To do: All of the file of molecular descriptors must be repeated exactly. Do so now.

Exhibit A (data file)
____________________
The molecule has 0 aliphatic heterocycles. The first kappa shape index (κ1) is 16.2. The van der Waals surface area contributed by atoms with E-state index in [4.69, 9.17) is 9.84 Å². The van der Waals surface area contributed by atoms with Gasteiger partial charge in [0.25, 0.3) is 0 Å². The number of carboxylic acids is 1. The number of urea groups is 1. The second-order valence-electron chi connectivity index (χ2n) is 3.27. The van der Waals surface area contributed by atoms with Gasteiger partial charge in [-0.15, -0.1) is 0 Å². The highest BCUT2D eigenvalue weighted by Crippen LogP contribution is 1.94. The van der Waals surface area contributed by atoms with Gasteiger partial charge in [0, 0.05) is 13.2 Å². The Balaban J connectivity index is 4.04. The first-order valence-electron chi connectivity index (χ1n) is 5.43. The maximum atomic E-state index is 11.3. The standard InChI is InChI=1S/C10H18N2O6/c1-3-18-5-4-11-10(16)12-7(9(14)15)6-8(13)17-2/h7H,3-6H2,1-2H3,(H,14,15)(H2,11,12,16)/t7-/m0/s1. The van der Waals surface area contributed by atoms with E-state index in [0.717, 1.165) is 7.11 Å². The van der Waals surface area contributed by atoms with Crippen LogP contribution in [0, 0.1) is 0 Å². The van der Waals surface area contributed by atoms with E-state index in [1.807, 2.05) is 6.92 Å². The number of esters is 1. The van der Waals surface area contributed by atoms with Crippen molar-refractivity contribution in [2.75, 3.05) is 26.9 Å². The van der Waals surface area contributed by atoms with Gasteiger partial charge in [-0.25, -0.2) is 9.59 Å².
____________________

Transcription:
The molecule has 0 aliphatic heterocycles. The first kappa shape index (κ1) is 16.2. The van der Waals surface area contributed by atoms with E-state index in [4.69, 9.17) is 9.84 Å². The van der Waals surface area contributed by atoms with Gasteiger partial charge in [0.25, 0.3) is 0 Å². The number of carboxylic acids is 1. The number of urea groups is 1. The second-order valence-electron chi connectivity index (χ2n) is 3.27. The van der Waals surface area contributed by atoms with Gasteiger partial charge in [-0.15, -0.1) is 0 Å². The highest BCUT2D eigenvalue weighted by Crippen LogP contribution is 1.94. The van der Waals surface area contributed by atoms with Gasteiger partial charge in [0, 0.05) is 13.2 Å². The Balaban J connectivity index is 4.04. The first-order valence-electron chi connectivity index (χ1n) is 5.43. The maximum atomic E-state index is 11.3. The standard InChI is InChI=1S/C10H18N2O6/c1-3-18-5-4-11-10(16)12-7(9(14)15)6-8(13)17-2/h7H,3-6H2,1-2H3,(H,14,15)(H2,11,12,16)/t7-/m0/s1. The van der Waals surface area contributed by atoms with E-state index in [0.717, 1.165) is 7.11 Å². The van der Waals surface area contributed by atoms with Crippen LogP contribution in [0, 0.1) is 0 Å². The van der Waals surface area contributed by atoms with E-state index in [1.807, 2.05) is 6.92 Å². The number of esters is 1. The van der Waals surface area contributed by atoms with Crippen molar-refractivity contribution in [2.75, 3.05) is 26.9 Å². The van der Waals surface area contributed by atoms with Gasteiger partial charge in [-0.25, -0.2) is 9.59 Å².